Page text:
You’re flossing in front of the mirror one evening when you notice strange white spots on your two front teeth. No matter how often you brush, they don’t go away. What are they, why are they there, and how can you get rid of them?
These white spots aren’t usually painful and often don’t cause problems, but they can be unsightly. The most common causes of white spots on the teeth happen in childhood, and include:
- Dental fluorosis: There’s a reason we’re supposed to spit out toothpaste and not swallow it. Ingesting too much fluoride from toothpaste can cause white spots on the teeth. This is especially common in children who are still getting the hang of brushing, spitting and rinsing.
- Enamel hypoplasia: Sometimes during childhood when the teeth are still developing, the enamel doesn’t form properly. This can lead to tooth decay and white spots on the teeth.
Other causes of white spots on the teeth include poor dental hygiene, especially among those with braces. The enamel starts to demineralize, or break down, causing discoloration. White spots that occur for this reason are usually permanent. Eating too many acidic and/or sugary foods and drinks, which can also cause tooth decay, is another reason for white spots.
Treatment for White Spots on the Teeth
Want to get rid of those white spots that make you cringe when you look in the mirror? There are several treatments available to remove the discoloration, some you can do on your own, and some you need to pursue from a dentist.
Teeth whitening products can sometimes help, and they’re available over-the-counter at drug stores. You can also check with your dentist on a professional teeth whitening treatment, which is conducted in the office.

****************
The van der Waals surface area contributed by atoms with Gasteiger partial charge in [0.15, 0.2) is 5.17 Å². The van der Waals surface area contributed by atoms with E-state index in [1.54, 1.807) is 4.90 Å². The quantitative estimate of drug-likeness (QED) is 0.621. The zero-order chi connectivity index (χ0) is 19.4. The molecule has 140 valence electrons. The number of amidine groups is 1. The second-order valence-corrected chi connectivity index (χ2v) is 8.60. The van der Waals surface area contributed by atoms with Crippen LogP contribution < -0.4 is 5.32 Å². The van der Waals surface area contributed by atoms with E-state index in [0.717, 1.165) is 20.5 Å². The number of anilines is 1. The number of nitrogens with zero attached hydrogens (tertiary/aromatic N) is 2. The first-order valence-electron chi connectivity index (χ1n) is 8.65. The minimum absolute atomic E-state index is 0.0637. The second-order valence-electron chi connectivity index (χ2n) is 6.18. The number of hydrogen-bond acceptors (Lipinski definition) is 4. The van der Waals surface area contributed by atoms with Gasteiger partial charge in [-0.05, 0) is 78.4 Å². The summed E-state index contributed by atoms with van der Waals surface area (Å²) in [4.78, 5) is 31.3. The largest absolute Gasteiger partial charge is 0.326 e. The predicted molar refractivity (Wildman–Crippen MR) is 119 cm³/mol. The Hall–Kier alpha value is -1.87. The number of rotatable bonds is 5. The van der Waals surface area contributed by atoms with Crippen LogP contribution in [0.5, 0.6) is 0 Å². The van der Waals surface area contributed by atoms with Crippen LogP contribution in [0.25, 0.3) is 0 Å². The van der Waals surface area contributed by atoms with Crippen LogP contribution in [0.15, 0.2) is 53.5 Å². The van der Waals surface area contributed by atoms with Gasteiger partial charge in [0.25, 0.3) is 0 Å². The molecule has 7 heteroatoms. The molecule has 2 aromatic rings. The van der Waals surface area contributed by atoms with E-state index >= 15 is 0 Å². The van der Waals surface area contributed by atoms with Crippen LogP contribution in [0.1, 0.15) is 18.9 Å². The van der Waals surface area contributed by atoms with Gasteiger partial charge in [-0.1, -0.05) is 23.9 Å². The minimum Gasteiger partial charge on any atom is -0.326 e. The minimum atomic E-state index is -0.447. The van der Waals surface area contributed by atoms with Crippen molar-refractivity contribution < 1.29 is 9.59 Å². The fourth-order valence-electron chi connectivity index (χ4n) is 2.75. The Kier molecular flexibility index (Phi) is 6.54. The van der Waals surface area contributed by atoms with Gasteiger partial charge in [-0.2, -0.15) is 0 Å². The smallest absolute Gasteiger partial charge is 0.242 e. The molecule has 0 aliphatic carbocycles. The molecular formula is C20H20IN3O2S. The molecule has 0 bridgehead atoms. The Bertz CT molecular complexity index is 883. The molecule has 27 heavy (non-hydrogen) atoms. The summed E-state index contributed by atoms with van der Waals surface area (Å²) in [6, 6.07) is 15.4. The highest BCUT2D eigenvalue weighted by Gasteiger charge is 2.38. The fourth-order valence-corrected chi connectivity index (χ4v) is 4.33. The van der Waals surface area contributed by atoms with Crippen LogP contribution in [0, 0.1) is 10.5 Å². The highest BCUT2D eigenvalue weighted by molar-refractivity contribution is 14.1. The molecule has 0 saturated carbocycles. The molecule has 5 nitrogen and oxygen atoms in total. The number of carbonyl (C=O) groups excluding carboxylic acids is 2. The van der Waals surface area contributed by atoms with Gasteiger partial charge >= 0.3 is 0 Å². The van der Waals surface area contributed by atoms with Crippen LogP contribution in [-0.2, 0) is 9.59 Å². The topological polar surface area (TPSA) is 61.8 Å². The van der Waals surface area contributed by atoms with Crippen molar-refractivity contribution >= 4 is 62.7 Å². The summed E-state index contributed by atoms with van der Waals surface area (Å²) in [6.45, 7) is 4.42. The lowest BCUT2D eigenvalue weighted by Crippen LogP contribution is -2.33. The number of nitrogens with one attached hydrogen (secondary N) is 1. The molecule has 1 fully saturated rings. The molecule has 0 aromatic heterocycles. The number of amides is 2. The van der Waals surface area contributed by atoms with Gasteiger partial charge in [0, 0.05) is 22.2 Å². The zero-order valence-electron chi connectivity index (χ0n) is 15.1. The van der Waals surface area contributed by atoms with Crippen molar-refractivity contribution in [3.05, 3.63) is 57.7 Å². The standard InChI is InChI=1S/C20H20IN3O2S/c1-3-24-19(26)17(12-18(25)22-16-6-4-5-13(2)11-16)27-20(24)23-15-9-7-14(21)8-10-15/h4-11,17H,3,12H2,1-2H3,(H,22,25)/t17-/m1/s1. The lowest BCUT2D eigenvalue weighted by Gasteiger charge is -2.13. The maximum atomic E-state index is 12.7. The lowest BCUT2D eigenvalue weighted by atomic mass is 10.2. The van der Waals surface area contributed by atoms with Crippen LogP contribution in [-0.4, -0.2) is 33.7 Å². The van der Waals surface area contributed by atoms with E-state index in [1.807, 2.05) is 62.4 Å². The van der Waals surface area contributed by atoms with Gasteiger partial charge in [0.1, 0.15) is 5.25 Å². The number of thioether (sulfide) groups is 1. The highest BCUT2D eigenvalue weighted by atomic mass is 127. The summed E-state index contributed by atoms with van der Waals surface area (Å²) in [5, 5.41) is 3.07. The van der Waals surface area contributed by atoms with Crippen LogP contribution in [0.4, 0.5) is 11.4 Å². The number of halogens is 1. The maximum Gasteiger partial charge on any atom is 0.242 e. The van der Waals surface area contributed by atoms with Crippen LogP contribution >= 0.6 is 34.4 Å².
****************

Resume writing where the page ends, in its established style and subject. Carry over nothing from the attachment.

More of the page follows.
Another treatment option is topical fluoride, which a dentist can apply to the surface of your teeth if you have enamel hypoplasia. This treatment helps to strengthen and encourage development of enamel on the teeth. It not only can help treat the white spots, it can also help prevent tooth decay.
Enamel microabrasion is a procedure a dentist conducts to remove a small layer of enamel on the surface of the teeth, which thereby removes some of the white discoloration. It’s usually followed by teeth bleaching or whitening to make the teeth more cohesive in appearance and color.
Did you know dental veneers, which are thin, protective coverings that attach to the front surface of a tooth, conceal white spots nicely? They can also give the teeth one cohesive color and appearance.
There are a wide variety of treatment methods for white spots on the teeth, but you should talk to your dentist about the cause of your white spots first. If the cause is something permanent, like demineralization of tooth enamel from poor oral hygiene, you might need a treatment like dental veneers, since there is no reversing demineralization.
Overall, this type of discoloration on the teeth is usually painless and more of a nuisance than anything. But there are plenty of methods to remove them or cover them up. Talk to your dentist to find the right one for you.